License Your Intellectual Property

If you own valuable intellectual property assets, you may benefit from allowing others to use your IP. This can be done with a licensing agreement, which gives the licensee the right to use the agreed assets for the purposes stated by the licensor. For example, if you’ve designed a new product, but you don’t have the facilities to manufacture the product, you may license the design to another company that can.

Alternatively, you may be the holder of the rights to a piece of art, music, or even literary, film or TV characters. Consider how popular comic book superheroes have become huge film franchises in recent years, with the IP used in toys, clothing, promotions, and much more. None of this would be possible without licensing agreements.

Given the scope for your IP to be used in ways you could never have imagined, it pays to seek the advice of an expert licensing agreement lawyer. Such arrangements can be complex. Licensors need to ensure their rights are protected, whilst licensees need clarity on what, where and how they can use the IP.

Whichever side of the licensing agreement you’re on, our team can help. We offer free initial consultations to everyone: big, small, new, and old. Get in touch to discuss your requirements today.

Client testimonial

“Wonderful service. They were quick, responsive, informative and very professional, delivering our contract ahead of schedule. So happy to have found a solicitor who knows the creative industry so thoroughly and is such a pleasure to work with. Really looking forward to working with them again in the future.”

– Liberty Greetham

How can we help?

Advice

If you’re considering commercialising your IP or licensing someone else’s, our team are here to ensure you get the right advice from the start.

We’ll advise on everything the license needs to cover, including levels of exclusivity, pricing, and safeguards, along with whether the underlying IP is properly protected prior to licensing.

Draft

Our experts can draft a licensing agreement on your behalf, ensuring the complexities of the arrangement are fully accounted for and each side is properly protected.

We’ll ensure the terms are compliant with FRAND (Fair, Reasonable and Non-Discriminatory), suit both parties, and comprehensively cover the intended usage of the IP.

Negotiate

Sometimes, a party may wish to negotiate the terms of a new or existing licensing agreement.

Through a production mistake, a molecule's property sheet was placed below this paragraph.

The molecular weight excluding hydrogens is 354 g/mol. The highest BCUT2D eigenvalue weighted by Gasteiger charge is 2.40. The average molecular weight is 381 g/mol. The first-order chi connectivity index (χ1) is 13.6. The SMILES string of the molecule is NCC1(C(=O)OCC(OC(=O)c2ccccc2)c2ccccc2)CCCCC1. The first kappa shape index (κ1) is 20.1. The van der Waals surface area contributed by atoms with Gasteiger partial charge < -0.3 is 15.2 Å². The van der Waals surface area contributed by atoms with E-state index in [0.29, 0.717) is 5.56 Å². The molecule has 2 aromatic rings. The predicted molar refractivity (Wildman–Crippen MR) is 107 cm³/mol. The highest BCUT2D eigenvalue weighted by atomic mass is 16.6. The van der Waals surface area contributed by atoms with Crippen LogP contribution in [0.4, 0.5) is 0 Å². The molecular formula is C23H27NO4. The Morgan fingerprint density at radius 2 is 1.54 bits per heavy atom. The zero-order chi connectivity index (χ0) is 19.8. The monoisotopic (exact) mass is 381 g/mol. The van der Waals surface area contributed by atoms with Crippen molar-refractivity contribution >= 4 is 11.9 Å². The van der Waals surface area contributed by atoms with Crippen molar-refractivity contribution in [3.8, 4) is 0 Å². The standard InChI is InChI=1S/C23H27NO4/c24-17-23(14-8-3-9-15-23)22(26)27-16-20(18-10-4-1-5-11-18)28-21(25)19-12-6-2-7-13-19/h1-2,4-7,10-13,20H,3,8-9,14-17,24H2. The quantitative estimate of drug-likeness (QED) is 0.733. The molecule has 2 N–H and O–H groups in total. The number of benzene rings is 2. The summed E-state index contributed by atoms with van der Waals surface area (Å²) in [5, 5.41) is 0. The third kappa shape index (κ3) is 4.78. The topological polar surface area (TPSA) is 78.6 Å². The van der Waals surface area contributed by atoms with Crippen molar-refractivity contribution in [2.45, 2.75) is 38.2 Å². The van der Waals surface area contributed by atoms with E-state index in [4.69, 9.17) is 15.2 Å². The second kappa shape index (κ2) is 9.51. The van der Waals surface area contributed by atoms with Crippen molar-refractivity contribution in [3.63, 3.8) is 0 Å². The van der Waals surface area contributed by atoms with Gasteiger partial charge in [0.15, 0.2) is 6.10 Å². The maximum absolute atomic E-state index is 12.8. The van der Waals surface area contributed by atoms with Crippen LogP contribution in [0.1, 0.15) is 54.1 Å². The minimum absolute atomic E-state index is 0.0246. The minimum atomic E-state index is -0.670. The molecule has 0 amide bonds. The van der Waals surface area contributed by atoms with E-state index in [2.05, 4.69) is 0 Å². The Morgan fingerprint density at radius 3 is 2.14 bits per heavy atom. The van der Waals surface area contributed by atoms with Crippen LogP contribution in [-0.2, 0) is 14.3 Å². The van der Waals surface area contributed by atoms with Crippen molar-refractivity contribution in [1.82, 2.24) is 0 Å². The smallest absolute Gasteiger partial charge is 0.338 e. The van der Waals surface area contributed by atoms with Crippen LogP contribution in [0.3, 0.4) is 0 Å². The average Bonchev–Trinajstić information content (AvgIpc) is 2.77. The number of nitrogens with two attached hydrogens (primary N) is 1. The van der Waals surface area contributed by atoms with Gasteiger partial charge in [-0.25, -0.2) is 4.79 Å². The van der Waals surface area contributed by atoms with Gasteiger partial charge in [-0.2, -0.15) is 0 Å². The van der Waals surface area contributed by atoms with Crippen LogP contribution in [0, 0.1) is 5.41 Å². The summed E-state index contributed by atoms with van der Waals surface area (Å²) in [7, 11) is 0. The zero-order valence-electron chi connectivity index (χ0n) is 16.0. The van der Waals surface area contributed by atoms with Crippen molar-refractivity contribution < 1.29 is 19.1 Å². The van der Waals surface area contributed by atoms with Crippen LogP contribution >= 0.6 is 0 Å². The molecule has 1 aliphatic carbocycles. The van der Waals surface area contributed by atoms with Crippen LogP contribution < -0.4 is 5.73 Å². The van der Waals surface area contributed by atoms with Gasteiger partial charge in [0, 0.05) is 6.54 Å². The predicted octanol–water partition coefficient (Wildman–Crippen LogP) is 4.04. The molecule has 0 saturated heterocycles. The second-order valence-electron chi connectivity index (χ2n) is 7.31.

We can handle any negotiations on your behalf or advise on the best course of action to overcome obstacles in the negotiation process. We can also amend and refine the agreement following negotiations.

Why work with Briffa?

We are recognised as a “leading firm” by the Legal500 for our specialism in IP Law, which includes licensing agreements.

We offer a free consultation to discuss your case before any fixed fee quotes are given.

With offices in the UK and the Republic of Ireland, plus a global network of associates, we can support you all over the world.

We offer an industry-leading service with short turnaround times and business-focused advice.

Frequently Asked Questions

Are there different types of licensing agreements?

There are different types of licensing agreements.

Agreements can be categorised by what’s being licensed. For example, a patent license will usually provide the licensee with the right to manufacture and distribute a product on the inventor’s behalf, whilst a broadcasting license may provide the right to stream certain events, like sport.

Alternatively, agreements can be categorised by the terms of the license. For example, with an exclusive license, only the licensee can use the rights. With a non-exclusive license, the licensor can license the IP to more than one party. And with a sole license, both the licensee and licensor can use the IP, but no one else.

How long does a license last?

The terms of a licensing agreement are active for as long as stipulated in the contract unless there’s a reason to end the agreement early. The length may range from a set term, such as a month (this is common in subscription software), to a lifetime.

What should a licensing agreement cover?

As a minimum, a licensing agreement should cover:

  • The term of the licence agreement
  • Where the intellectual property can be used (jurisdictions)
  • How the intellectual property can be used
  • The royalty fee to be paid
  • If the licence is exclusive or not

Meet our specialist licensing agreement lawyers

Ready to talk?

Submit your details and one of our team will be in touch shortly, usually within one working day. We’ll kick things off with a no-obligation chat where we get to know you and understand your current challenges.

Book your free consultation now

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